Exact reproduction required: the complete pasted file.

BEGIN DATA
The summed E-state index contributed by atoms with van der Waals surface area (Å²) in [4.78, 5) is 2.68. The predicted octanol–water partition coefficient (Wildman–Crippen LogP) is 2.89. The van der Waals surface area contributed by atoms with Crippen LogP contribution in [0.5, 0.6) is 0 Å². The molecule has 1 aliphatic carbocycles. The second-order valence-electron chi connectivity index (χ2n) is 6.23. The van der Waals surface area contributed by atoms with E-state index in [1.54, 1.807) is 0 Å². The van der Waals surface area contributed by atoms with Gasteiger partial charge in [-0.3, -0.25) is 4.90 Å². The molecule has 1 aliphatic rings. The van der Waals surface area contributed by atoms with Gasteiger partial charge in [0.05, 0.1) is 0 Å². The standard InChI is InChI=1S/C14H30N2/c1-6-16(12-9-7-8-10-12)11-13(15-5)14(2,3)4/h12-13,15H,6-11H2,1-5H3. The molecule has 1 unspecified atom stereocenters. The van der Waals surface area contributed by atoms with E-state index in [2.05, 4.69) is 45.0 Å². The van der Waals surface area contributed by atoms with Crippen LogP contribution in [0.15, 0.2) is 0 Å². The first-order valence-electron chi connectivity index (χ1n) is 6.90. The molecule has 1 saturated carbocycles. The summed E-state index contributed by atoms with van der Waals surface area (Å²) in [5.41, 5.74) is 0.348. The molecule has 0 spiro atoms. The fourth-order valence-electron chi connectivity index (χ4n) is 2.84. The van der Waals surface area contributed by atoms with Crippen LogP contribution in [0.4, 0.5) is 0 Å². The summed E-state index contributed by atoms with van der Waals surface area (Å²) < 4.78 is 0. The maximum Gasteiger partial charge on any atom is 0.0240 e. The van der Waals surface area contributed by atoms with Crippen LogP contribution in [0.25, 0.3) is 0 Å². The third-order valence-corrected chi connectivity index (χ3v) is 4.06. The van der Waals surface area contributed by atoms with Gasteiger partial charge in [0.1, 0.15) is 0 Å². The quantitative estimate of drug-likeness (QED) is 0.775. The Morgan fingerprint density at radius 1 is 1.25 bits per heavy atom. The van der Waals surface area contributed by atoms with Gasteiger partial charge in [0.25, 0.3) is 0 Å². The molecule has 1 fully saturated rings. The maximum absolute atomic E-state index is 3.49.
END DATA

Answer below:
The summed E-state index contributed by atoms with van der Waals surface area (Å²) in [4.78, 5) is 2.68. The predicted octanol–water partition coefficient (Wildman–Crippen LogP) is 2.89. The van der Waals surface area contributed by atoms with Crippen LogP contribution in [0.5, 0.6) is 0 Å². The molecule has 1 aliphatic carbocycles. The second-order valence-electron chi connectivity index (χ2n) is 6.23. The van der Waals surface area contributed by atoms with E-state index in [1.54, 1.807) is 0 Å². The van der Waals surface area contributed by atoms with Gasteiger partial charge in [-0.3, -0.25) is 4.90 Å². The molecule has 1 aliphatic rings. The van der Waals surface area contributed by atoms with Gasteiger partial charge in [0.05, 0.1) is 0 Å². The standard InChI is InChI=1S/C14H30N2/c1-6-16(12-9-7-8-10-12)11-13(15-5)14(2,3)4/h12-13,15H,6-11H2,1-5H3. The molecule has 1 unspecified atom stereocenters. The van der Waals surface area contributed by atoms with E-state index in [2.05, 4.69) is 45.0 Å². The van der Waals surface area contributed by atoms with Crippen LogP contribution in [0.15, 0.2) is 0 Å². The first-order valence-electron chi connectivity index (χ1n) is 6.90. The molecule has 1 saturated carbocycles. The summed E-state index contributed by atoms with van der Waals surface area (Å²) in [5.41, 5.74) is 0.348. The molecule has 0 spiro atoms. The fourth-order valence-electron chi connectivity index (χ4n) is 2.84. The van der Waals surface area contributed by atoms with Crippen LogP contribution in [0.4, 0.5) is 0 Å². The summed E-state index contributed by atoms with van der Waals surface area (Å²) < 4.78 is 0. The maximum Gasteiger partial charge on any atom is 0.0240 e. The van der Waals surface area contributed by atoms with Crippen LogP contribution in [0.25, 0.3) is 0 Å². The third-order valence-corrected chi connectivity index (χ3v) is 4.06. The van der Waals surface area contributed by atoms with Gasteiger partial charge in [0.1, 0.15) is 0 Å². The quantitative estimate of drug-likeness (QED) is 0.775. The Morgan fingerprint density at radius 1 is 1.25 bits per heavy atom. The van der Waals surface area contributed by atoms with Gasteiger partial charge in [0.25, 0.3) is 0 Å². The molecule has 1 fully saturated rings. The maximum absolute atomic E-state index is 3.49.